The first two known victims were Cathleen Thomas, 27, and Rebecca Ann Dowski, 21. The lesbian couple liked to park on the Colonial Parkway for privacy. On October 12, 1986, their bodies were found inside their car, which had been pushed down an embankment on the parkway near an area of the parkway that was popular with gay couples. An autopsy found rope burns on their necks and wrists, signs of strangulation, and their throats had been slashed. Their purses and money were found inside the car, and there were no signs of a struggle. Both women were fully clothed and there was no evidence of sexual assault. (As an aside, Thomas was one of 100 women in the United States Naval Academy class of 1981, which was the second graduating class that was coeducational at federal service academies.)
In September 1987, David Knobling, 20, and Robin Edwards, 14, were found murdered in the Ragged Island Wildlife Refuge, on the south shore of the James River in Isle of Wight County, near Smithfield, Virginia. Knobling's truck was found at the refuge several days before the bodies were discovered.
On April 9, 1988, Cassandra Lee Hailey and Richard Keith Call were reported missing after their first date together. Call's vehicle was found, unoccupied, on the Colonial Parkway the next day. Neither body has been found, but both are presumed dead.
In October 1989, the bodies of Anna Marie Phelps, 18, and Daniel Lauer, 21, were found in New Kent County by a hunter in the woods near a rest area on Interstate 64 between Williamsburg and Richmond. They had been missing since the previous month.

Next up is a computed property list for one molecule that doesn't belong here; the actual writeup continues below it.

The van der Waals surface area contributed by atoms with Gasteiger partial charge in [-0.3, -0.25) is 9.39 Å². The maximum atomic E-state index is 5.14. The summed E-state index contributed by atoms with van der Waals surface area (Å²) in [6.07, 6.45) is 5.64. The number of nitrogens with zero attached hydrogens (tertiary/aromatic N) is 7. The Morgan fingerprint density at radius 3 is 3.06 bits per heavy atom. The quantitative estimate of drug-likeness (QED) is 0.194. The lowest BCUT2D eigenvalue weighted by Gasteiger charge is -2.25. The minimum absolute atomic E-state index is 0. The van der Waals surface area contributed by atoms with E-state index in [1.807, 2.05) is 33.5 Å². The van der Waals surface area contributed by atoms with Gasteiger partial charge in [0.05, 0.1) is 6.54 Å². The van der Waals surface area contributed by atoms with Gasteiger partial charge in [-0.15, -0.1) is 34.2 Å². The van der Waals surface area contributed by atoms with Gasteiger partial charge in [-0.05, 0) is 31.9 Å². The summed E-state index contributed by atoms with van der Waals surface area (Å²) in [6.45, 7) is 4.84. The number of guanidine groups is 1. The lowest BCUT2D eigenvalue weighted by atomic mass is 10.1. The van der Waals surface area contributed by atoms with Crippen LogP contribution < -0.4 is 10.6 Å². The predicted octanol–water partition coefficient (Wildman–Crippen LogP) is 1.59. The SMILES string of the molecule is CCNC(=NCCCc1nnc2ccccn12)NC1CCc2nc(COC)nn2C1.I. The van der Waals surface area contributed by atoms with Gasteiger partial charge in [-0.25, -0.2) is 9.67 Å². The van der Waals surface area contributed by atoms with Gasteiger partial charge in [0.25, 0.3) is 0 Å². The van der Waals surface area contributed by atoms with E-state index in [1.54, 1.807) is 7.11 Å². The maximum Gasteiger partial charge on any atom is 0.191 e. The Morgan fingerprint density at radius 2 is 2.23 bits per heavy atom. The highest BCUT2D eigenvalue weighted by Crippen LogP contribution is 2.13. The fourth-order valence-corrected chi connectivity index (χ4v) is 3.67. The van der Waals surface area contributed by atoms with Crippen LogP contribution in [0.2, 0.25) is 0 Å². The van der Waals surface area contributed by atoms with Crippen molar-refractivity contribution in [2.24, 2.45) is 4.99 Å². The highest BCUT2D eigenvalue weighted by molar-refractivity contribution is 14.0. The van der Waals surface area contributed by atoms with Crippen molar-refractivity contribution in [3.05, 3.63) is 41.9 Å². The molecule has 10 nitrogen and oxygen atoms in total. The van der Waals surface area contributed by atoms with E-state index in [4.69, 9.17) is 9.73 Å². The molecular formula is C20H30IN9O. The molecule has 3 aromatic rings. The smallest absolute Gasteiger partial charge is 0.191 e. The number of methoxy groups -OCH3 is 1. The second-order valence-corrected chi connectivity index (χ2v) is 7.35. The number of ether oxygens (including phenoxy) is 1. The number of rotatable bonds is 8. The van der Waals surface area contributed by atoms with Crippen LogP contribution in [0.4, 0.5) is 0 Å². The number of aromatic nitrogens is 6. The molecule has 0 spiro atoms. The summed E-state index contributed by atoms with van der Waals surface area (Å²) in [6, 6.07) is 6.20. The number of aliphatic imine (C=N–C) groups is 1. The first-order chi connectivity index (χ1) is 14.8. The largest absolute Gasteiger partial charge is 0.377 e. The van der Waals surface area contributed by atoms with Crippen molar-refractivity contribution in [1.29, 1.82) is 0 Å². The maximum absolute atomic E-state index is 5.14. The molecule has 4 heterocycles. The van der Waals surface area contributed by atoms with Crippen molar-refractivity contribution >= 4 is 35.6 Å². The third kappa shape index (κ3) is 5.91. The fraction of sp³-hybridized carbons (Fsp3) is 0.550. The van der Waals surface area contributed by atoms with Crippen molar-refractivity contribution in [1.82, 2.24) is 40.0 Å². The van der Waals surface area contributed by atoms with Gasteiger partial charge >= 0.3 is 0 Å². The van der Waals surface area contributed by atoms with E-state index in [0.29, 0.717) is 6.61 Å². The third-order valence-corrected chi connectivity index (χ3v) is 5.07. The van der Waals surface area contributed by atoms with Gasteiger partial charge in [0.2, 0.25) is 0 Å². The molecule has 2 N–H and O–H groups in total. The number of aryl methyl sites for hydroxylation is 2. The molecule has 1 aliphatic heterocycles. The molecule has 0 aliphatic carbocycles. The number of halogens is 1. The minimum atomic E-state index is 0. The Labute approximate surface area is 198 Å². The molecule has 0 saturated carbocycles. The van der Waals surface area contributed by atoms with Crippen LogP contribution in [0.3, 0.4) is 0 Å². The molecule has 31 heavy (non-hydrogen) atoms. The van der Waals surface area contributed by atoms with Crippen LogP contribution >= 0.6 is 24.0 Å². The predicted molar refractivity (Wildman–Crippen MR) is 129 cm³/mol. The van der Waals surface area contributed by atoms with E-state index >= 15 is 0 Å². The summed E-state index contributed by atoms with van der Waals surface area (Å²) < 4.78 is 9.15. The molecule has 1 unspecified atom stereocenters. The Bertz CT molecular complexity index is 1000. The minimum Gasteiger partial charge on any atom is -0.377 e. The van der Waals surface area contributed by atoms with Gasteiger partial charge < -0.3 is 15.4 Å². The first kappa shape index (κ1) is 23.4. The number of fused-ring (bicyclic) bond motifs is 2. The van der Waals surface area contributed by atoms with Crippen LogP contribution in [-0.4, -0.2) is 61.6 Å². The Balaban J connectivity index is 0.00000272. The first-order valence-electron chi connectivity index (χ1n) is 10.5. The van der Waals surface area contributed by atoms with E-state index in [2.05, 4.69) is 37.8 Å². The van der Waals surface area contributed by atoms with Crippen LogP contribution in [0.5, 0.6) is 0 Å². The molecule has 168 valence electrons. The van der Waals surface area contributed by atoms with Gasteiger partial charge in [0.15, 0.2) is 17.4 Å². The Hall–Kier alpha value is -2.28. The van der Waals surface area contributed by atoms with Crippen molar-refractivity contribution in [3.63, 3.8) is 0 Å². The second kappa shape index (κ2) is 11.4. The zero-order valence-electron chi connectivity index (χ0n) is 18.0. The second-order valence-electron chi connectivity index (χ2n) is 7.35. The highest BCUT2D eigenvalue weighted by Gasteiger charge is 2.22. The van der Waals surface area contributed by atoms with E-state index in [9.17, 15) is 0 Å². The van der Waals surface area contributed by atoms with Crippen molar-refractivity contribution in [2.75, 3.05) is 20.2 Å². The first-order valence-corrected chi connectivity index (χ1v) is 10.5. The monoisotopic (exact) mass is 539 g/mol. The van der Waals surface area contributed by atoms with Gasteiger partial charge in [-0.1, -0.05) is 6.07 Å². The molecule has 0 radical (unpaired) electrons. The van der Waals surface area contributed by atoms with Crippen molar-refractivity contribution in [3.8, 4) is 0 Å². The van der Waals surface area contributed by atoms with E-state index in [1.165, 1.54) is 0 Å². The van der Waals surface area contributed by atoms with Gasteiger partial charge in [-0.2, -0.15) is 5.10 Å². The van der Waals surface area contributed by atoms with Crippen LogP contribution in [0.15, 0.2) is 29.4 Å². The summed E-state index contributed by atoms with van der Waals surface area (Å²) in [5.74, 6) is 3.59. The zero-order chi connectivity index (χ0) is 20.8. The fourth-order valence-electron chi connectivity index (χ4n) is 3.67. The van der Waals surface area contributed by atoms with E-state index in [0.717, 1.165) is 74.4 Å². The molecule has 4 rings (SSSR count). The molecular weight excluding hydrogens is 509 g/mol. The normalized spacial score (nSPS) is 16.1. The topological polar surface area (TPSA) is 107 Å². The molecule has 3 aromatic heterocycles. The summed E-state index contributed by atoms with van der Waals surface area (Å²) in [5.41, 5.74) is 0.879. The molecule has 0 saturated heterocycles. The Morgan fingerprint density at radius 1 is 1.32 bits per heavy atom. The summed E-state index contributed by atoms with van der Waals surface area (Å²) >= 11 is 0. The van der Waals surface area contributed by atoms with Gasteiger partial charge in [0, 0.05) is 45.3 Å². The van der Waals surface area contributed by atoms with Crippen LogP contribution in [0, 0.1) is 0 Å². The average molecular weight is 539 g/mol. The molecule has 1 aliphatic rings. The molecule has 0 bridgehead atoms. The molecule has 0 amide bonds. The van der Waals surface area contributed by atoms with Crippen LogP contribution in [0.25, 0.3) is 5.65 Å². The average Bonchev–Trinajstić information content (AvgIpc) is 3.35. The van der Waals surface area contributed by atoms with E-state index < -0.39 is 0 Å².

In 1996, the unsolved case of the Colonial Parkway Killer was presented on national television on the program Real Stories of the Highway Patrol, a series that aired from 1993-1999. Actor Steve Altes portrayed the killer.
As of November 2005, the killer has not yet been identified. Investigators have speculated that the suspect might be a law enforcement officer, someone impersonating one, or perhaps a rogue operative from the Central Intelligence Agency, which has a training facility nearby at Camp Peary in York County. Other investigators believe the killings were committed by more than one person working as a team.
Since the incidents, many highly-embellished urban legends have arisen concerning the 'Colonial Parkway Killer,' most of which grossly distort or otherwise incorrectly portray the circumstances of the case.